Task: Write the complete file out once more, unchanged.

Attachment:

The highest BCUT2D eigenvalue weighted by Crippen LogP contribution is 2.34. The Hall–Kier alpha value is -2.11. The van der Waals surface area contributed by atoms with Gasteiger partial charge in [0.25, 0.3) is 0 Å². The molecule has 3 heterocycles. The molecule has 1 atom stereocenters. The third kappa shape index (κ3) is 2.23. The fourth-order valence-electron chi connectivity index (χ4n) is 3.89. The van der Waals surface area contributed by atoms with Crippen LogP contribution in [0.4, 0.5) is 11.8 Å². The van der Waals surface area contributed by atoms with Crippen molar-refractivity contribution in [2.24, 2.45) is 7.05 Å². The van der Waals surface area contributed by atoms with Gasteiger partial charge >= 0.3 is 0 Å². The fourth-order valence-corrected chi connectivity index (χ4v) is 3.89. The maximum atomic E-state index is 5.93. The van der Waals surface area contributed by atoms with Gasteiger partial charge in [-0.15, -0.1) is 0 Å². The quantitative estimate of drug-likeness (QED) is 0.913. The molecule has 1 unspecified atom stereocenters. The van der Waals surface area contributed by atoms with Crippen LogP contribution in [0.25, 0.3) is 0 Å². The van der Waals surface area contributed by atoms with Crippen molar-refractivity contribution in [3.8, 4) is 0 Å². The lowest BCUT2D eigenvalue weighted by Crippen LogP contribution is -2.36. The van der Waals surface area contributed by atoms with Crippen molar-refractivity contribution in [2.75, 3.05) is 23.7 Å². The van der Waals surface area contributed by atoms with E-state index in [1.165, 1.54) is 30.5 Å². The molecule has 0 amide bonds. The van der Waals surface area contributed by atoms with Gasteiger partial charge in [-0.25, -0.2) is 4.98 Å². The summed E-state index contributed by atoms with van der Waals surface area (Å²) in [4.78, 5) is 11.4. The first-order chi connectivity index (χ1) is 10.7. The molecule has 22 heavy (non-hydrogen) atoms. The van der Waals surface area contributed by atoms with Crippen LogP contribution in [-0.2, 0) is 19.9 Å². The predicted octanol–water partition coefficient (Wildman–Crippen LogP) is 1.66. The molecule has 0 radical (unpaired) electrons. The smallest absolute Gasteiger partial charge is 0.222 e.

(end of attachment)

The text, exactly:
The highest BCUT2D eigenvalue weighted by Crippen LogP contribution is 2.34. The Hall–Kier alpha value is -2.11. The van der Waals surface area contributed by atoms with Gasteiger partial charge in [0.25, 0.3) is 0 Å². The molecule has 3 heterocycles. The molecule has 1 atom stereocenters. The third kappa shape index (κ3) is 2.23. The fourth-order valence-electron chi connectivity index (χ4n) is 3.89. The van der Waals surface area contributed by atoms with Crippen LogP contribution in [0.4, 0.5) is 11.8 Å². The van der Waals surface area contributed by atoms with Crippen molar-refractivity contribution in [2.24, 2.45) is 7.05 Å². The van der Waals surface area contributed by atoms with Gasteiger partial charge >= 0.3 is 0 Å². The fourth-order valence-corrected chi connectivity index (χ4v) is 3.89. The maximum atomic E-state index is 5.93. The van der Waals surface area contributed by atoms with Gasteiger partial charge in [-0.15, -0.1) is 0 Å². The quantitative estimate of drug-likeness (QED) is 0.913. The molecule has 1 unspecified atom stereocenters. The van der Waals surface area contributed by atoms with Crippen LogP contribution in [0.25, 0.3) is 0 Å². The van der Waals surface area contributed by atoms with Crippen molar-refractivity contribution in [3.8, 4) is 0 Å². The lowest BCUT2D eigenvalue weighted by Crippen LogP contribution is -2.36. The van der Waals surface area contributed by atoms with Crippen molar-refractivity contribution in [2.75, 3.05) is 23.7 Å². The van der Waals surface area contributed by atoms with E-state index in [1.165, 1.54) is 30.5 Å². The molecule has 0 amide bonds. The van der Waals surface area contributed by atoms with Gasteiger partial charge in [-0.25, -0.2) is 4.98 Å². The summed E-state index contributed by atoms with van der Waals surface area (Å²) in [4.78, 5) is 11.4. The first-order chi connectivity index (χ1) is 10.7. The molecule has 22 heavy (non-hydrogen) atoms. The van der Waals surface area contributed by atoms with Crippen LogP contribution in [-0.2, 0) is 19.9 Å². The predicted octanol–water partition coefficient (Wildman–Crippen LogP) is 1.66. The molecule has 0 radical (unpaired) electrons. The smallest absolute Gasteiger partial charge is 0.222 e.